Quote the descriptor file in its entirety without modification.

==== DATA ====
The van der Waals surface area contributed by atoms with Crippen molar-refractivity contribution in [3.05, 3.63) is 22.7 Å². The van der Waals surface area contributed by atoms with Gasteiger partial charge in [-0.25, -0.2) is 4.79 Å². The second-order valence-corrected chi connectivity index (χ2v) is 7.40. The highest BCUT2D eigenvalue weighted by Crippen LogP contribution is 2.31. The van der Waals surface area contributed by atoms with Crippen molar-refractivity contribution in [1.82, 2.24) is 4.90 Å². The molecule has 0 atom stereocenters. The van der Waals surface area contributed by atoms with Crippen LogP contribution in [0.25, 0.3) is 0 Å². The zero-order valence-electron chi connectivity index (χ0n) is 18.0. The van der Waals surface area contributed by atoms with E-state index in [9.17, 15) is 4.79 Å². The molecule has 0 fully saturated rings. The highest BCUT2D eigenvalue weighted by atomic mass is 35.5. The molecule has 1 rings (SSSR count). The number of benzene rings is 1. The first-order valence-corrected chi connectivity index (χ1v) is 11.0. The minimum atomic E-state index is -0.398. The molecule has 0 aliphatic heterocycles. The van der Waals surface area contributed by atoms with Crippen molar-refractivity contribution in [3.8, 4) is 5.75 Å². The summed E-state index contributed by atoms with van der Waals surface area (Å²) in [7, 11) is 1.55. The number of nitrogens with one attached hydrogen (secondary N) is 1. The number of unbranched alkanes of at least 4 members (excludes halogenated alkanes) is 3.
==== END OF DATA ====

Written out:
The van der Waals surface area contributed by atoms with Crippen molar-refractivity contribution in [3.05, 3.63) is 22.7 Å². The van der Waals surface area contributed by atoms with Gasteiger partial charge in [-0.25, -0.2) is 4.79 Å². The second-order valence-corrected chi connectivity index (χ2v) is 7.40. The highest BCUT2D eigenvalue weighted by Crippen LogP contribution is 2.31. The van der Waals surface area contributed by atoms with Crippen molar-refractivity contribution in [1.82, 2.24) is 4.90 Å². The molecule has 0 atom stereocenters. The van der Waals surface area contributed by atoms with Crippen LogP contribution in [0.25, 0.3) is 0 Å². The zero-order valence-electron chi connectivity index (χ0n) is 18.0. The van der Waals surface area contributed by atoms with E-state index in [9.17, 15) is 4.79 Å². The molecule has 0 fully saturated rings. The highest BCUT2D eigenvalue weighted by atomic mass is 35.5. The molecule has 1 rings (SSSR count). The number of benzene rings is 1. The first-order valence-corrected chi connectivity index (χ1v) is 11.0. The minimum atomic E-state index is -0.398. The molecule has 0 aliphatic heterocycles. The van der Waals surface area contributed by atoms with Crippen molar-refractivity contribution in [3.8, 4) is 5.75 Å². The summed E-state index contributed by atoms with van der Waals surface area (Å²) in [7, 11) is 1.55. The number of nitrogens with one attached hydrogen (secondary N) is 1. The number of unbranched alkanes of at least 4 members (excludes halogenated alkanes) is 3.